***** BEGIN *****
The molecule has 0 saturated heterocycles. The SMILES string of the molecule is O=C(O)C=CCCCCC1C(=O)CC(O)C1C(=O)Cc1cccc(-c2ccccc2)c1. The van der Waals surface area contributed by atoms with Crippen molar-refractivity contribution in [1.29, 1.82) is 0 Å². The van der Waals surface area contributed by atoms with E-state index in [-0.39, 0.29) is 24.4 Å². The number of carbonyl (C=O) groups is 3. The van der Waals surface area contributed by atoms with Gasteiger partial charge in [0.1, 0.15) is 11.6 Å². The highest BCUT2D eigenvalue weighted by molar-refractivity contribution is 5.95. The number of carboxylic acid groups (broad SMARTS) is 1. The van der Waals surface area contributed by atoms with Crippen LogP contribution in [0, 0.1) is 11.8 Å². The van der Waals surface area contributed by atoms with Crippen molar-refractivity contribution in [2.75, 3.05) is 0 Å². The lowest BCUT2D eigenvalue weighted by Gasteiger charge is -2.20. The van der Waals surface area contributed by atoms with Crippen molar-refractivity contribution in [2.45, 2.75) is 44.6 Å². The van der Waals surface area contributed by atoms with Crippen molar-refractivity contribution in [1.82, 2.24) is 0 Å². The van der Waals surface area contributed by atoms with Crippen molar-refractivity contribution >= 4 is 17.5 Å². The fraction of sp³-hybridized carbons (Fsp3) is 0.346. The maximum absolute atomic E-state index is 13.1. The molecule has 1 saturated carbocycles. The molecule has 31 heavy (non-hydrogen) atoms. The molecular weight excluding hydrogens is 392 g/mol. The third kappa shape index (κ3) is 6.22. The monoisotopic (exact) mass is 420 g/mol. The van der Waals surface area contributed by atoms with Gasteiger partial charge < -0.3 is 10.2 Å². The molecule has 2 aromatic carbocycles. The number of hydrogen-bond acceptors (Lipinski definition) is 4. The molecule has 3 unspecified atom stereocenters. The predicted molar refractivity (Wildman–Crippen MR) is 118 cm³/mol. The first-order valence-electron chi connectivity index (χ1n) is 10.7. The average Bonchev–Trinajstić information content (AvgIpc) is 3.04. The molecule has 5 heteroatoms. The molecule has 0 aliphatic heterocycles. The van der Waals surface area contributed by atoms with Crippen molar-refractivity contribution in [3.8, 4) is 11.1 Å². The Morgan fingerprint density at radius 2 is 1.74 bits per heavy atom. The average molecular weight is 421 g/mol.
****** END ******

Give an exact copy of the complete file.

The molecule has 0 saturated heterocycles. The SMILES string of the molecule is O=C(O)C=CCCCCC1C(=O)CC(O)C1C(=O)Cc1cccc(-c2ccccc2)c1. The van der Waals surface area contributed by atoms with Crippen molar-refractivity contribution in [1.29, 1.82) is 0 Å². The van der Waals surface area contributed by atoms with E-state index in [-0.39, 0.29) is 24.4 Å². The number of carbonyl (C=O) groups is 3. The van der Waals surface area contributed by atoms with Gasteiger partial charge in [0.1, 0.15) is 11.6 Å². The highest BCUT2D eigenvalue weighted by molar-refractivity contribution is 5.95. The number of carboxylic acid groups (broad SMARTS) is 1. The van der Waals surface area contributed by atoms with Crippen LogP contribution in [0, 0.1) is 11.8 Å². The van der Waals surface area contributed by atoms with Crippen molar-refractivity contribution in [2.75, 3.05) is 0 Å². The lowest BCUT2D eigenvalue weighted by Gasteiger charge is -2.20. The van der Waals surface area contributed by atoms with Crippen molar-refractivity contribution in [2.45, 2.75) is 44.6 Å². The van der Waals surface area contributed by atoms with Crippen molar-refractivity contribution in [1.82, 2.24) is 0 Å². The van der Waals surface area contributed by atoms with Crippen molar-refractivity contribution >= 4 is 17.5 Å². The fraction of sp³-hybridized carbons (Fsp3) is 0.346. The maximum absolute atomic E-state index is 13.1. The molecule has 1 saturated carbocycles. The molecule has 31 heavy (non-hydrogen) atoms. The molecular weight excluding hydrogens is 392 g/mol. The third kappa shape index (κ3) is 6.22. The monoisotopic (exact) mass is 420 g/mol. The van der Waals surface area contributed by atoms with Gasteiger partial charge < -0.3 is 10.2 Å². The molecule has 2 aromatic carbocycles. The number of hydrogen-bond acceptors (Lipinski definition) is 4. The molecule has 3 unspecified atom stereocenters. The predicted molar refractivity (Wildman–Crippen MR) is 118 cm³/mol. The first-order valence-electron chi connectivity index (χ1n) is 10.7. The average Bonchev–Trinajstić information content (AvgIpc) is 3.04. The molecule has 5 heteroatoms. The molecule has 0 aliphatic heterocycles. The van der Waals surface area contributed by atoms with Crippen molar-refractivity contribution in [3.8, 4) is 11.1 Å². The Morgan fingerprint density at radius 2 is 1.74 bits per heavy atom. The average molecular weight is 421 g/mol.